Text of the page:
Posts Tagged ‘Hurricane Irene’

A Dick’s World Reader Comments on the State of Television News

August 30, 2011

By Susan Stephenson

This post was sent as a comment on the previous Dick’s World post about television reporting of Hurricane Irene.  Since it is longer than most comments, makes interesting points, and is well-written, I decided to run it as a featured post. That doesn’t mean I endorse everything she says, or that I don’t.  It means she gets her say.

Unfortunately, people in the TV news biz these days know how to set up a shot visually, but all too frequently they are woefully uninformed on virtually ANYTHING else. They have no background knowledge in anything, therefore can present nothing in context or in depth.  And it shows.

Given the resources available on the internet, why do our local reporters mispronounce so many words, and the names of places and people? Especially, names that have been in the news on a national or international level? It’s a ridiculous lack of professionalism.

It would be an interesting experiment to sit down with a stop watch to time how much actual news is in our telecasts. After you take out the teasers on what they plan to tell us after the next commercial, the promos for other network shows, the recaps of what took place on previous network shows, and the “happy talk” between presenters, I bet ten minutes of real news would be a stretch.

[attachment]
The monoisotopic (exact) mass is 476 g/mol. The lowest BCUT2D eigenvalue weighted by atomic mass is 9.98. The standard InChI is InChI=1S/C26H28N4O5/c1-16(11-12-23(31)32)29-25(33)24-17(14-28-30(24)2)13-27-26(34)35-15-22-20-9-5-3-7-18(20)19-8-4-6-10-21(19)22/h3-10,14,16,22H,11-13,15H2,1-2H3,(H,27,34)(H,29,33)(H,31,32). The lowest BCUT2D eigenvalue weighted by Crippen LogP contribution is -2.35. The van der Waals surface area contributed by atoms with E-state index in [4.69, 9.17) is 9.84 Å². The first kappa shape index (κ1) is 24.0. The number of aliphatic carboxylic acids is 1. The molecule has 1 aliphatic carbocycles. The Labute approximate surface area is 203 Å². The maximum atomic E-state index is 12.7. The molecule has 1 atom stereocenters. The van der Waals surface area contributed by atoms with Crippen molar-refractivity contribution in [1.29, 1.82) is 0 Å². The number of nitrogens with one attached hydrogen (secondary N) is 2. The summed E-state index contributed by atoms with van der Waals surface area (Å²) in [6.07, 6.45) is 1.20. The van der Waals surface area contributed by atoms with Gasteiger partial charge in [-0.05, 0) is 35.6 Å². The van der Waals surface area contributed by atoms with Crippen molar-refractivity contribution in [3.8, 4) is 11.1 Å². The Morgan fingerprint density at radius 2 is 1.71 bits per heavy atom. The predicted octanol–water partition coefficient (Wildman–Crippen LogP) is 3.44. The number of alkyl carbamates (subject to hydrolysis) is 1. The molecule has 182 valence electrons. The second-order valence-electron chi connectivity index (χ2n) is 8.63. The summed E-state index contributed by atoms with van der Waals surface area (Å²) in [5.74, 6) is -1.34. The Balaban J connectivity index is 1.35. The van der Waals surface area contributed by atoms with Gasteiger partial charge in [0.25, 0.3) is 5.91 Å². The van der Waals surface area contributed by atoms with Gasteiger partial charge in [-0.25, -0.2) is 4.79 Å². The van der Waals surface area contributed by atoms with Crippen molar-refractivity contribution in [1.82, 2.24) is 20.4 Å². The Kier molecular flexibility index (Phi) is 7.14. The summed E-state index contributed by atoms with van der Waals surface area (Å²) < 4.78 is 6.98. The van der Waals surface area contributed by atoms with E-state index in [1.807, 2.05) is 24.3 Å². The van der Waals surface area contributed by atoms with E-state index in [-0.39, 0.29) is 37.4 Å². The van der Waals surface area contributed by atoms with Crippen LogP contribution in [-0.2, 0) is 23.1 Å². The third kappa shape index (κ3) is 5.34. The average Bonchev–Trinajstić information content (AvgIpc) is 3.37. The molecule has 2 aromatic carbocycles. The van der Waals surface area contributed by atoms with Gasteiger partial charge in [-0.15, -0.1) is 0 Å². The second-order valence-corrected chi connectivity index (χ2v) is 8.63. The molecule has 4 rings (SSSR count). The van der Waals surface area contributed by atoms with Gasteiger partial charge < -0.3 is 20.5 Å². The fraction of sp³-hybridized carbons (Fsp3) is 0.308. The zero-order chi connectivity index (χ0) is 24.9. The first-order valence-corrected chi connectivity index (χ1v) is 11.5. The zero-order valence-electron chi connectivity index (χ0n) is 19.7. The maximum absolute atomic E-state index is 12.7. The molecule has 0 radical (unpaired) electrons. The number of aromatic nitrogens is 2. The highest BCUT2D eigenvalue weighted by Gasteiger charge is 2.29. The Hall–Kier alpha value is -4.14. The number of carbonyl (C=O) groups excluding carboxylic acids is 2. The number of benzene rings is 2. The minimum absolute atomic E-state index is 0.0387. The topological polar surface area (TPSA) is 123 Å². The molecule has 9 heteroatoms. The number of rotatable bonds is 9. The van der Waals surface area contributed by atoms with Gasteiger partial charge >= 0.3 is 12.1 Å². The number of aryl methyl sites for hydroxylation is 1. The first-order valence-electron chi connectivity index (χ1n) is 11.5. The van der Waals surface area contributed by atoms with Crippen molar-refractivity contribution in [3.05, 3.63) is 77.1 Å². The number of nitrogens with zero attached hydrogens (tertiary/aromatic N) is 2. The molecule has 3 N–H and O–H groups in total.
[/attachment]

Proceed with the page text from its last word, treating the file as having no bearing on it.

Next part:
An informed citizenry is critical to our nation. What passes for journalism in the 21st century is a travesty.

Hyping Disaster

August 29, 2011

It was hard for me to believe that  television news outlets were being so hysterical when reporting on Hurricane Irene.   When something is exciting all a reporter has to do is report what is happening, he or she doesn’t have to make it exciting.  As I watched one report I thought, well, that focuses the problem quite well. The reporter was almost apologizing because the wind was not howling when she was on camera.  She even said that it had been strong before the anchors cut to  her, but it seemed every time they did, there was a calm.  In other words, she knew that she wasn’t delivering on the hype that preceded her report and felt she needed to explain.

Yes, the hurricane took lives and caused a lot of damage and the flooding is still causing damage, but reporters shouting to the tops of their lungs and doing everything  they could to make their reports exciting was an embarrassment to broadcast journalism.  I have had people tell me over the years that they liked getting their  news from someone was calm in the face of disasters or pending disasters. Guess the news folks of today don’t view it that way.